Glyph = "a symbol, such as a stylized figure or arrow on a public sign, that imparts information nonverbally" (Merriam-Webster's on-line dictionary, http://www.merriam-webster.com); derives from Greek glyphe = carved work and from glyphein = to carve.
The images in this portfolio consist of "discovered" glyphs; otherwise hidden in the context of the everyday: paint splotches on textured rubber dinghies in the Port of Piraeus in Athens, Greece; cracked concrete on suburban roadsigns; and reverse negative imprints of currents of moonlight reflected in lakewater in the Adirondacks, NY.
At first glance, these glyphs may appear completely random and devoid of all meaning. But a deeper inspection reveals the stirrings of ineffably hidden harmonies.
I am, by training and profession, a physicist, specializing in the modeling of complex adaptive systems (with a Ph.D. in theoretical physics). However, both by temperament and inner muse, I am a photographer, and have been one for far longer than my Ph.D. gives me any right to claim an ownership by physics.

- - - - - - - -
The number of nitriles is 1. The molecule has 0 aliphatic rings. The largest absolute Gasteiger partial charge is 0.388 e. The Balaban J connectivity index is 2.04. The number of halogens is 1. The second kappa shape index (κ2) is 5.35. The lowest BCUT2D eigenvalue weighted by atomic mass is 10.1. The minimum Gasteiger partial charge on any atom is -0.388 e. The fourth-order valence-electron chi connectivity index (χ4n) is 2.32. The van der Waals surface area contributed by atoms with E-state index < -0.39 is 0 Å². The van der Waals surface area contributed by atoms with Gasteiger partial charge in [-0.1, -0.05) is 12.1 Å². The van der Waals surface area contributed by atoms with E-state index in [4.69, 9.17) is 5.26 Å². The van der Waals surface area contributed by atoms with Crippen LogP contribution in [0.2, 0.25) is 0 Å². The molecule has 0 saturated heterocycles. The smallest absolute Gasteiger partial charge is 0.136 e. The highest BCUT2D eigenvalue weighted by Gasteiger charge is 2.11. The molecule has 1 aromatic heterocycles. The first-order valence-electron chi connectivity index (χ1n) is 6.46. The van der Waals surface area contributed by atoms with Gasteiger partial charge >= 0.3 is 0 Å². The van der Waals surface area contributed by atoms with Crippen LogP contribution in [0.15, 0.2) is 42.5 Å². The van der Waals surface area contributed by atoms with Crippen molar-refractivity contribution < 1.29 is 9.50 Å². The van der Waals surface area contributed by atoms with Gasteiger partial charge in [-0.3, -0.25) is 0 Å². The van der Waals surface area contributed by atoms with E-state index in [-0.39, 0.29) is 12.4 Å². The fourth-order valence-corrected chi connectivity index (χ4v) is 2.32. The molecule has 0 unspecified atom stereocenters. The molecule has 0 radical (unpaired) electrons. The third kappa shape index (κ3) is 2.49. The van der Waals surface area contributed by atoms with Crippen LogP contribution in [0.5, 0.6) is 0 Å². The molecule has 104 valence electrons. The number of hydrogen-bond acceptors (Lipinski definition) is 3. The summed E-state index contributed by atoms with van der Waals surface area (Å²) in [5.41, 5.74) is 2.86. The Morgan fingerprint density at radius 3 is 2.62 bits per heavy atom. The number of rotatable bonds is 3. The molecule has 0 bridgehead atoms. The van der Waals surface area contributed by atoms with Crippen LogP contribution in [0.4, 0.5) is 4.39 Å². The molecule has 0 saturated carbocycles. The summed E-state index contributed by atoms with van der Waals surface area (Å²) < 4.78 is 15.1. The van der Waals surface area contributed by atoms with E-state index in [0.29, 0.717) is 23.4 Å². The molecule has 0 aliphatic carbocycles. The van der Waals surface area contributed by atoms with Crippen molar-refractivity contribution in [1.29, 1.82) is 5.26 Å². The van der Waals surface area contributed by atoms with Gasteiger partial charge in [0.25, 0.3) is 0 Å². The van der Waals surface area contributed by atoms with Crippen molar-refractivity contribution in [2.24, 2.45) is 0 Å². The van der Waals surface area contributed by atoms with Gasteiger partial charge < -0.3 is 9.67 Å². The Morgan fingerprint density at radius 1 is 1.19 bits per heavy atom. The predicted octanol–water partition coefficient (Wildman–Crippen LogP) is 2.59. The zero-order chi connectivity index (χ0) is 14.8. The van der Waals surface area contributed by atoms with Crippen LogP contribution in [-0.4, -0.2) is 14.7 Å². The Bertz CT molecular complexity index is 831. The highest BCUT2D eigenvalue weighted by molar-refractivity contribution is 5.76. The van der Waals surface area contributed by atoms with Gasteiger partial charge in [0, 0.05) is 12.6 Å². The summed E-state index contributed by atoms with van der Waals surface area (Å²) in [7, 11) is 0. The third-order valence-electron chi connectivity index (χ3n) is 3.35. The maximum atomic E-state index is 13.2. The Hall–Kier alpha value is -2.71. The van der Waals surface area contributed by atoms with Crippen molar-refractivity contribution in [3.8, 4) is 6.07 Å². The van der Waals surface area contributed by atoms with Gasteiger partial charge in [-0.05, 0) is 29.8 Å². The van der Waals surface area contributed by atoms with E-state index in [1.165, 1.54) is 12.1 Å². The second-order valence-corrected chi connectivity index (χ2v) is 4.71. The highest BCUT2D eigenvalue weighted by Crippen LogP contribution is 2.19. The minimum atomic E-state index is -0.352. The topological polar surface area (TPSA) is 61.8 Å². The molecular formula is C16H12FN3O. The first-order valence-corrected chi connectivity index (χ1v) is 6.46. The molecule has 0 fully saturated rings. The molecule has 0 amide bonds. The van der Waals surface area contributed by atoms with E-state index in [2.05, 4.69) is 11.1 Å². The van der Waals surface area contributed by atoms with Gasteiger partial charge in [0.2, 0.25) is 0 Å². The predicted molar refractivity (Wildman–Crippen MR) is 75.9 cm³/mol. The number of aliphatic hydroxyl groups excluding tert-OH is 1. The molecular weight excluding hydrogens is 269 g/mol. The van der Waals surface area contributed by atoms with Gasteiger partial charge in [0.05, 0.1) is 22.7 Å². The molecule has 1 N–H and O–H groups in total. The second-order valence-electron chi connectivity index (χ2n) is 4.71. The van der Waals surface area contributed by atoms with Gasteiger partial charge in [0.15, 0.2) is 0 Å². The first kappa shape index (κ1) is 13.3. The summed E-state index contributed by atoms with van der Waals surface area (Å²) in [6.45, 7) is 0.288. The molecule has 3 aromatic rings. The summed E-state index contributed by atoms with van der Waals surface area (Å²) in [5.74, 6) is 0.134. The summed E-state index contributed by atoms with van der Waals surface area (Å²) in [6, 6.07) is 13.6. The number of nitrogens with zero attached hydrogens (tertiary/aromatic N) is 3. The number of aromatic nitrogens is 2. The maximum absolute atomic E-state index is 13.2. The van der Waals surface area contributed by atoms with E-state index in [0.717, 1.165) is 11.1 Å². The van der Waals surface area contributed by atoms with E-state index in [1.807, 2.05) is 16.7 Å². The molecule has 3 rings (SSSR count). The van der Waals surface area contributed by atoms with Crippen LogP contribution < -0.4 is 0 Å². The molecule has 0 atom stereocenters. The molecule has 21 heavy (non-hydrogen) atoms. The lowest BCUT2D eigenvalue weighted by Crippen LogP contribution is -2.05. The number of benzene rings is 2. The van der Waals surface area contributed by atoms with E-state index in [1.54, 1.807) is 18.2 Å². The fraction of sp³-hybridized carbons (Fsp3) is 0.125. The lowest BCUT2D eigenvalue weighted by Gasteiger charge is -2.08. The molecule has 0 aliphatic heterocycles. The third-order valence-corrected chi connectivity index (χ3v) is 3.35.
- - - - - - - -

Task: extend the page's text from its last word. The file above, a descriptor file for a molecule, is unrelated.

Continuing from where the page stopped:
Photography became a life-long pursuit for me the instant my parents gave me a Polaroid instamatic camera for my 10th birthday. I have been studying the mysterious relationship between inner experiences and outer realities ever since.
My creative process is very simple. I take pictures of what calms my soul. There may be other, more poetic words that may be used to define the “pattern” that connects my images, but the simplest meta-pattern is this: I take snapshots of moments in time and space in which a peace washes gently over me, and during which I sense a deep interconnectedness between my soul and the world.
Not Cartier-Bresson’s "Decisive Moment" ..but a "Sudden Stillness."